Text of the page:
He is quick to point out that large churches are not always bad, but points out various downsides of being in a large church, some of which I have experienced when I was at different large (where I define "large" as more than two or three hundred people) churches in Pittsburgh, where if you sit in a different seat on a particular Sunday, everyone assumes you are new to the church.

He also talks about the glamor of big-name preachers, and how some churches look for big-name speakers, both to pastor their churches, and for retreats, etc. There is a church in Pittsburgh that probably most people wouldn't recognize the name of the church, but lots of people would recognize the name of the pastor, mostly because that is how the church is advertised, as "so-and-so's church in wherever".   (And some people joke at our church about doing that for the pastor...)

In the sermon last wee, Andrew mentioned some grass-is-always-greener temptations that some pastors have, where small congregation pastors sometimes wish for larger congregations, and/or staff for the ministry that would be possible with those resources, and large congregation pastors sometimes wish for the "old days", when things were simpler and easier to manage, etc.

I guess it all comes down to how you define success.

Heather and I were talking about our food budget the other day (she aims for $300/month, but fails whenever I go shopping, and I've done a bunch of shopping this month) and we were talking about where I spent the money, and how it was different than how she would have spent it.  One thing that I got was a handful of "Tony's" pizzas, since they were on sale, and I figured you can always have more frozen pizzas around for those days that are busy, and it is easier to throw some toppings on a pizza than make dinner, and Heather said that we haven't been eating Tony's pizzas in a long time, and I thought that perhaps our consumption of Tony's pizzas is a good indicator of how life is going: if Heather has time to make homemade pizza and other dinners, things must be going pretty well.

Posted by Jon Daley on April 16, 2010, 10:57 pm | Read 10413 times | Comments (2)
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The authors quote some statistics of how many children leave the church never to come back, and particularly notes some examples of where churches had "junior church" for the kids, and while it was fun and entertaining when they were young, when the kids were old enough to attend "adult church", they never went, since it was completely different than what they thought church was all about.  Having not seen either of the services in the example, I'd probably argue for something in the middle - that probably the junior church was too much fluff and "fun" (Jonathan and I have conversations occasionally and setup a quadrant diagram with the axes labelled "good" and "fun", and how there can be things that might be fun but not good, etc.) and probably also the "adult church" takes themselves too seriously and needs to realize that "good" church isn't dead and dry, and it is not about surviving the weekly ordeal in order to get to the football game in the afternoon.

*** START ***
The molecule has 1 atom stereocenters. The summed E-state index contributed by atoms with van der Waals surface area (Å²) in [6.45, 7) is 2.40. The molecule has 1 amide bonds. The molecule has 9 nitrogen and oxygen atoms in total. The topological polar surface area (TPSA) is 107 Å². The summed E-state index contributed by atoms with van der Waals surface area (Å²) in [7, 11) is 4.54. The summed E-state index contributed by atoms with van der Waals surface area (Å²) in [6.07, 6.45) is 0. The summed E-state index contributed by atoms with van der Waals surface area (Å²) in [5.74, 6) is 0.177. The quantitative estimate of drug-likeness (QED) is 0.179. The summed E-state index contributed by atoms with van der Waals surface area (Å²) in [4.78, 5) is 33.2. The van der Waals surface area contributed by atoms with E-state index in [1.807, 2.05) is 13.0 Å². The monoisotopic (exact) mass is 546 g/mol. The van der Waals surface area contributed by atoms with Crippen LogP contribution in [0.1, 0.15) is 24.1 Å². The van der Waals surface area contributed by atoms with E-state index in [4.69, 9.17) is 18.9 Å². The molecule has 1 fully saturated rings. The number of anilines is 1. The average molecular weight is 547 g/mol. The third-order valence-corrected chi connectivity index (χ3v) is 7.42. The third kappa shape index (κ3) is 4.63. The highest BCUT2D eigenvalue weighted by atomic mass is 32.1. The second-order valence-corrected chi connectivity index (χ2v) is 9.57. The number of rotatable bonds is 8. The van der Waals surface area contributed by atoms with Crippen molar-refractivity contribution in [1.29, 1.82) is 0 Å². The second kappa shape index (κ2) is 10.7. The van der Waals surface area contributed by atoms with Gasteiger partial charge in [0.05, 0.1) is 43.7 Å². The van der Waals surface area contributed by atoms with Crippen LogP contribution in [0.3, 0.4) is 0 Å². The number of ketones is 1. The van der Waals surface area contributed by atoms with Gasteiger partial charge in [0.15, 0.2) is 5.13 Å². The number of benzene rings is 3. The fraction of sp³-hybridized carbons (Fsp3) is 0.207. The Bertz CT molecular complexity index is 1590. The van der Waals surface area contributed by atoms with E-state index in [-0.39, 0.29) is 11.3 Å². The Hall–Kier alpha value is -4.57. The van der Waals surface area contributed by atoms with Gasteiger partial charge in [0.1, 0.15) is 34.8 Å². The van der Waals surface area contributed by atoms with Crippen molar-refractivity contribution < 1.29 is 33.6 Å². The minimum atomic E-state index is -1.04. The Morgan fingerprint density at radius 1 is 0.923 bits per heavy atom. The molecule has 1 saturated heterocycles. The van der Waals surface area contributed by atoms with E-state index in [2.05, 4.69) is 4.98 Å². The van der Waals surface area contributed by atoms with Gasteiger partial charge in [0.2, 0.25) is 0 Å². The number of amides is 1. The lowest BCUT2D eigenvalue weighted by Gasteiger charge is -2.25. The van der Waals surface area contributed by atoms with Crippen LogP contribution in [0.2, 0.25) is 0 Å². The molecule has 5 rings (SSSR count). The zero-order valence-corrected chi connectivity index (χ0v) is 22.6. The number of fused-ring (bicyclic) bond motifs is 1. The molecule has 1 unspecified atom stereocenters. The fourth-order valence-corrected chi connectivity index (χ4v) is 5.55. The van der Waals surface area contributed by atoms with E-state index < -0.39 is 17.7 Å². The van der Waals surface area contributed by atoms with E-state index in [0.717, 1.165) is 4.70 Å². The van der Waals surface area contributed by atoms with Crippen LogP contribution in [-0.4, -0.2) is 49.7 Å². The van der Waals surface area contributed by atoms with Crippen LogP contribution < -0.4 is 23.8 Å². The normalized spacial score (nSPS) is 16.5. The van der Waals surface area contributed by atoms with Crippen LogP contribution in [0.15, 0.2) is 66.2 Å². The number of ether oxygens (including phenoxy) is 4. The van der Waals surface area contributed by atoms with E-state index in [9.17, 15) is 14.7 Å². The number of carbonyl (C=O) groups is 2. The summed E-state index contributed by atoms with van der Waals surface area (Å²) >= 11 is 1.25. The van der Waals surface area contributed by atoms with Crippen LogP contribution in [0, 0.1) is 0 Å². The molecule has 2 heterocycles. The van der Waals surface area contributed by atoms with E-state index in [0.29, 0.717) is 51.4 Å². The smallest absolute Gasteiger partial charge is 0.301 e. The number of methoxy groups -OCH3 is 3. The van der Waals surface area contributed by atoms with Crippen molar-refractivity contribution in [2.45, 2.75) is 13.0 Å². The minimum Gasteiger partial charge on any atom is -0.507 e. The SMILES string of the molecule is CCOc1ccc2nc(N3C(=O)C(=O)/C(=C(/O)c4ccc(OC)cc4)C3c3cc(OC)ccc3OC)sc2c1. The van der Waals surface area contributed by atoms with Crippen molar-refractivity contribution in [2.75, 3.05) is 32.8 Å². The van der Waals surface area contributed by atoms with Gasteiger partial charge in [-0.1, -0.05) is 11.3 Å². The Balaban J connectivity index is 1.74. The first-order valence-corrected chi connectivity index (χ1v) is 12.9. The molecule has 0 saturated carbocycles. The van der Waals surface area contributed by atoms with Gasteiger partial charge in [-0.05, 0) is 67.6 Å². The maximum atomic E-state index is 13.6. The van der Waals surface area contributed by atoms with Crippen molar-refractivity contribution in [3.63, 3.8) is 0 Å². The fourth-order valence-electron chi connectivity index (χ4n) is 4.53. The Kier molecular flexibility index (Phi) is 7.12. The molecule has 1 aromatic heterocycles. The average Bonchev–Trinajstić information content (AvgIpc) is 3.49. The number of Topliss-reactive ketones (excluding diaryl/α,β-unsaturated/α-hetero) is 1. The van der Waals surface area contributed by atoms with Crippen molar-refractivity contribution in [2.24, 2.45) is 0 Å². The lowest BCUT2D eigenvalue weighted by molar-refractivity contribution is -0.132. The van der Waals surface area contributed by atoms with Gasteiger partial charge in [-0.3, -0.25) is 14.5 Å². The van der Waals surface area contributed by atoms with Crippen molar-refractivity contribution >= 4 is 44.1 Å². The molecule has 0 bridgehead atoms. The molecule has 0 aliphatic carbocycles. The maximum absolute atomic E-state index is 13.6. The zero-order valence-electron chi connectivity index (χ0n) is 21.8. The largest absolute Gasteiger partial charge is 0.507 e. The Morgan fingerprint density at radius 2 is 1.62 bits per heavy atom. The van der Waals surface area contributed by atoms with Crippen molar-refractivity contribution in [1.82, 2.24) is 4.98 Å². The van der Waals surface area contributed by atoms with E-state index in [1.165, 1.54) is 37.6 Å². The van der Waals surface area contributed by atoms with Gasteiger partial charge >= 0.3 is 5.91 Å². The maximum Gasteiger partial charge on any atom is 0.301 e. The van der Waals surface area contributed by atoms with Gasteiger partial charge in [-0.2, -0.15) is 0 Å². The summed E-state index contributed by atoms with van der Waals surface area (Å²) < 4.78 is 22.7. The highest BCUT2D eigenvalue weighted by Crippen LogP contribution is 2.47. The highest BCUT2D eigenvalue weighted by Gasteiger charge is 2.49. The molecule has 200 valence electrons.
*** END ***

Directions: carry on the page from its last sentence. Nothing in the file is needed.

We have a simple rule of thumb in our church: if we would do this as a family, we can do it as a church; if we would not do this as family, why do it as church?  This is not intended to cover every possible eventuality, but it has proved useful in maintaining a church life that is refreshingly simple and uncluttered, with space for relationships and front-line evangelism.


Posted by Jon Daley on April 12, 2010, 10:42 am | Read 5370 times | Comments (2)
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I'm skipping the "Theology" chapter, partly because I don't have anything to say about it (it was a short chapter), but also that I need to return the book to the library, and I'm running out of time, and trying to avoid any fines...

First off, a definition of apologetics, since I always forget the definitions of these "fancy" words:

  1. The branch of theology that is concerned with defending or proving the truth of Christian doctrines.
  2. Formal argumentation in defense of something, such as a position or system.

The most interesting thing that I read in this chapter was the concept of relational apologetics.  I don't think I'd ever heard that before, but as you might guess, pretty much everything these guys (and probably me too) think about can be thought of in a communal-center fashion too).

People reject the knowledge of God not because they cannot know God, but becaue they will not know him.  At root it is not an intellectual problem of the head, but a relational problem of the heart.  This has profound implications for apologetics.